Off-roading has more than its fair share of rocks, ditches, dust, and rain. Your LED light bar needs to be able to handle these conditions with relative ease. LED light bars from less reputable brands are known to have very little ingress protection and often fail within 6 months. A trusted product that features IP67 protection and uses stainless-steel mounting brackets should cover your off-road bases.

IP67 protection means that the light bar is resistant to dust and can be submerged under 1 meter of water for up to half an hour. If you suspect you’ll be going lower than 1 meter, IP68 offers protection for up to 1.5 meters (and the same amount of time).

LED Light Bar Legislation in South Africa

While factory-fitted LEDs are legal, after-market LED light bars are not, and should only be used off-road or on your farm.

Alta Swanepoel, a road traffic and transport expert, has stated that the reason for this is that all the lights on your vehicle need to be fitted equal distances apart from an imaginary vertical line that cuts through your car’s front logo.

LED light bars usually run right across this line, and even if you only use them off-road, it’s still illegal to have an after-market light bar on your vehicle. The best way to keep your 4x4 on the right side of the law is by using a detachable LED light bar setup.

Officers have the discretion to let you go if they’re happy with your reasoning and the appearance of your setup. If you’re clearly a farmer and your LED light bar is covered, they may decide against kicking up a fuss. However, I recommend not relying on goodwill - one day it might run out.

Where should you mount your LED light bar?

LED light bar placement boils down to the beam patterns you’re using, your lighting priorities, and where your vehicle has space.

Your safest bet is fixing your LED light bar onto your front bumper, grill, or bull bar. Low light bar placement avoids awkward glare from your bonnet or light spilling in through an open sunroof.

If you’re out in the bush, mounting your LED light bar higher will cast shorter shadows, so you’ll be able to tell the difference between a shadow and a massive hole in the ground. This obviously has huge benefits to you and your vehicle, and if you already have a roof rack that can accommodate an LED light bar, it’s worth considering placing it up high. Just remember not to place your light bar too far forward.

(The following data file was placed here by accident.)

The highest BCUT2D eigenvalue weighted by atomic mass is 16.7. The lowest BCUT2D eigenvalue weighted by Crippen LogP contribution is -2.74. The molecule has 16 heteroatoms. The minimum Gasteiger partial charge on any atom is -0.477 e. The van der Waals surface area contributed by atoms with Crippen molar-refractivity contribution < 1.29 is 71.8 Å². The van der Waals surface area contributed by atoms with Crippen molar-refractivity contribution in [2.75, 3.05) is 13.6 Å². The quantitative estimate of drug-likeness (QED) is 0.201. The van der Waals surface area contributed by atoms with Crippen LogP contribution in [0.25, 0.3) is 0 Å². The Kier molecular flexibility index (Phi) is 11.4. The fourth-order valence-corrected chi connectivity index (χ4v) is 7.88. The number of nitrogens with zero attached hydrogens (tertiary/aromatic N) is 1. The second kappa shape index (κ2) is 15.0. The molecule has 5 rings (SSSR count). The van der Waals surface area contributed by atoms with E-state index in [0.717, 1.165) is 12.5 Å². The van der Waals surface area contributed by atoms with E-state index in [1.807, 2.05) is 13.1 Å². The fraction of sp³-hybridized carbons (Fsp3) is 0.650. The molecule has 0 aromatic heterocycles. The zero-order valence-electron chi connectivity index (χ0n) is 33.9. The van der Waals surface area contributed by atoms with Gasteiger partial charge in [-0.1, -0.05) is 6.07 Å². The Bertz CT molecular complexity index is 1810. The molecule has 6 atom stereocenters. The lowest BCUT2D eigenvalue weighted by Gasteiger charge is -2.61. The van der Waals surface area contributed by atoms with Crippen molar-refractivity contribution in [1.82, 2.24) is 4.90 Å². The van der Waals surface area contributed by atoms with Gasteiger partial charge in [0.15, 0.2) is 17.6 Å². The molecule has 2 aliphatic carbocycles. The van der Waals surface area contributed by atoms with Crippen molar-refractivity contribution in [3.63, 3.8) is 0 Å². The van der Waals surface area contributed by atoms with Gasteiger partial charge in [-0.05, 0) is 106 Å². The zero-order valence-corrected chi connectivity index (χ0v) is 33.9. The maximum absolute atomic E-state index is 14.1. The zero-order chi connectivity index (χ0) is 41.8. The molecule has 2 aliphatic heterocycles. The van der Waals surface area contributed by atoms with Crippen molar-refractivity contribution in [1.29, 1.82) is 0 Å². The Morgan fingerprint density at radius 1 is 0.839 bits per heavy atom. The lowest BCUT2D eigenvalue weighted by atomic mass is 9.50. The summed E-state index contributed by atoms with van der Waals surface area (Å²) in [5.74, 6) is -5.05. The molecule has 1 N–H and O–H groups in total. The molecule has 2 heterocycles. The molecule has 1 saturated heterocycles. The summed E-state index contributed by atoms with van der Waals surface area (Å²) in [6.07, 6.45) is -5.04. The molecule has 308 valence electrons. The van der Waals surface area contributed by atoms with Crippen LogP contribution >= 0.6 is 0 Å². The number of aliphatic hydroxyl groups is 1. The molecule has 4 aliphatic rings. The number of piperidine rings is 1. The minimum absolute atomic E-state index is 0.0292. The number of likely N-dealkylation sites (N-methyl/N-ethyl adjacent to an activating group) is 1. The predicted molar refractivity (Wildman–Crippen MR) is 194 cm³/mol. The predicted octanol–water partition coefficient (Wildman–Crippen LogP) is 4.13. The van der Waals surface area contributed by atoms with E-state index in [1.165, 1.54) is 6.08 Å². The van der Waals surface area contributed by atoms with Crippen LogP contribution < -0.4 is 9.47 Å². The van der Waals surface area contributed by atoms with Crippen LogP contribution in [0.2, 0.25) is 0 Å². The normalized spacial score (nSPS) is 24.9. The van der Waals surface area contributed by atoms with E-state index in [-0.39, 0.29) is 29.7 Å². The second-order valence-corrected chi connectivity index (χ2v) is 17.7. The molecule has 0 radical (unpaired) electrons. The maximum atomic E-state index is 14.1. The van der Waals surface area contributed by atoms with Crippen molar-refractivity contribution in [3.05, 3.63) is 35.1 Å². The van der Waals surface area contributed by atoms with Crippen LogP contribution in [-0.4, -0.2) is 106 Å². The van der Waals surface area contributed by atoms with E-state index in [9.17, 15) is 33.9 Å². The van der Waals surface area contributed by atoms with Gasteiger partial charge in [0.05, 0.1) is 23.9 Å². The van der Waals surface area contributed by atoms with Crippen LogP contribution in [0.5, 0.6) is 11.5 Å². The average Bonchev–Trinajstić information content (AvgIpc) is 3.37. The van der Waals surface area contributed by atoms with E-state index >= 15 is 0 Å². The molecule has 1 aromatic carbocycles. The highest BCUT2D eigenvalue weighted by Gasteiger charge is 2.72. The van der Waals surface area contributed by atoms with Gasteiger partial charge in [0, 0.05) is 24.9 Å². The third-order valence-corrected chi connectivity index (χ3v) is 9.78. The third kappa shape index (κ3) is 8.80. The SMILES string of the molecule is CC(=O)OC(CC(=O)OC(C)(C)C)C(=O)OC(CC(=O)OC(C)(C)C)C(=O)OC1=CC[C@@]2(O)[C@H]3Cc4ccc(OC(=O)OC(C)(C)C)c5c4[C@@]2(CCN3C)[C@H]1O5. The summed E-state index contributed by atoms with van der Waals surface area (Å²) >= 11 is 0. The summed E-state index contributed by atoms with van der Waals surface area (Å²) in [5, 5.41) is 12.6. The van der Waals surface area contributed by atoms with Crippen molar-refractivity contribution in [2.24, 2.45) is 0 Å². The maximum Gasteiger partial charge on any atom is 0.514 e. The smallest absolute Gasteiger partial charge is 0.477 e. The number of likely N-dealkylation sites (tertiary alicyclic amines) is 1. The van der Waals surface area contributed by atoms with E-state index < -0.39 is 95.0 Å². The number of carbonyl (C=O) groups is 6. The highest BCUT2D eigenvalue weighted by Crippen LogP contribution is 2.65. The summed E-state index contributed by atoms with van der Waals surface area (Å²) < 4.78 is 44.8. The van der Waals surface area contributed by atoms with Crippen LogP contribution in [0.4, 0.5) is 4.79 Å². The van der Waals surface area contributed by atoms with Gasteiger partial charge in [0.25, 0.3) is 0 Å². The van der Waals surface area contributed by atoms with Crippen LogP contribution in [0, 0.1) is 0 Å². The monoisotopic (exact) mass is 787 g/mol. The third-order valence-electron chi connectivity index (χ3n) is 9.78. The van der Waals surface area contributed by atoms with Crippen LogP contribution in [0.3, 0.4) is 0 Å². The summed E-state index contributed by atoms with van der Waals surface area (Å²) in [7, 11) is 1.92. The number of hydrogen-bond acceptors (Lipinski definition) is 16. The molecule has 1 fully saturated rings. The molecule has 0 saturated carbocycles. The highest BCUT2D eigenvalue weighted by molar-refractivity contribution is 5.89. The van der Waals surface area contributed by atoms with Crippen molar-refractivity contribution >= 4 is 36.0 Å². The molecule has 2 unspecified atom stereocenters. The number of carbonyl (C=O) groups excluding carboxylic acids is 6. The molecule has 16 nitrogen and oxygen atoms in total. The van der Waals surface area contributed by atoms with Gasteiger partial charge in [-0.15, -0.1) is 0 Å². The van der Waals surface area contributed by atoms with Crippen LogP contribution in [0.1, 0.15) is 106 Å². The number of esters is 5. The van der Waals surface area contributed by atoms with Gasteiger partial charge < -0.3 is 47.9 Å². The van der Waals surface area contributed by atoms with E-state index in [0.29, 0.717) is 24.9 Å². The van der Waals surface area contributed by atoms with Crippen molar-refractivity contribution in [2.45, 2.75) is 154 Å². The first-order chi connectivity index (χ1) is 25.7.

Spot beams can be placed nearly anywhere without causing excessive glare thanks to their incredibly narrow beam patterns. While flood beams can also be mounted up high, we recommended placing them down low for clearer vision and less glare. A combination beam LED light bar placed low on your 4x4 will meet most off-road requirements.

Remember to use the correct lights for on-road, high-traffic driving. The importance of being situationally aware of your surroundings cannot be stressed enough.

Other factors to consider before buying an LED light bar

Current and heat management

Overheating an LED can shorten its lifespan by up to 90% and creates damagingly excessive currents. A good light bar should have enough airflow within its housing to manage heat efficiently, use copper core circuit boards, and feature large aluminium heat sinks.

LED light colour temperature

Not all colours are born equal – some offer distinct advantages over others. White light is the brightest and most versatile, while amber lighting is the best for low visibility driving conditions like fog.

Colour temperature is measured in kelvin (K). Candlelight is 1900K, while daylight is around 5500K and a blue sky is 10 000K. Low kelvin lighting is great for piercing through bad weather conditions, but to see any reasonable off-road distance ahead without straining your eyes, you’ll need LED lights between 4500 and 6000K.

Warranty

No one plans to constantly cycle through light bars. Most reputable manufacturers will offer coverage for 1-10 years. Check the warranty before purchasing your LED light bar to manage your expectations accordingly.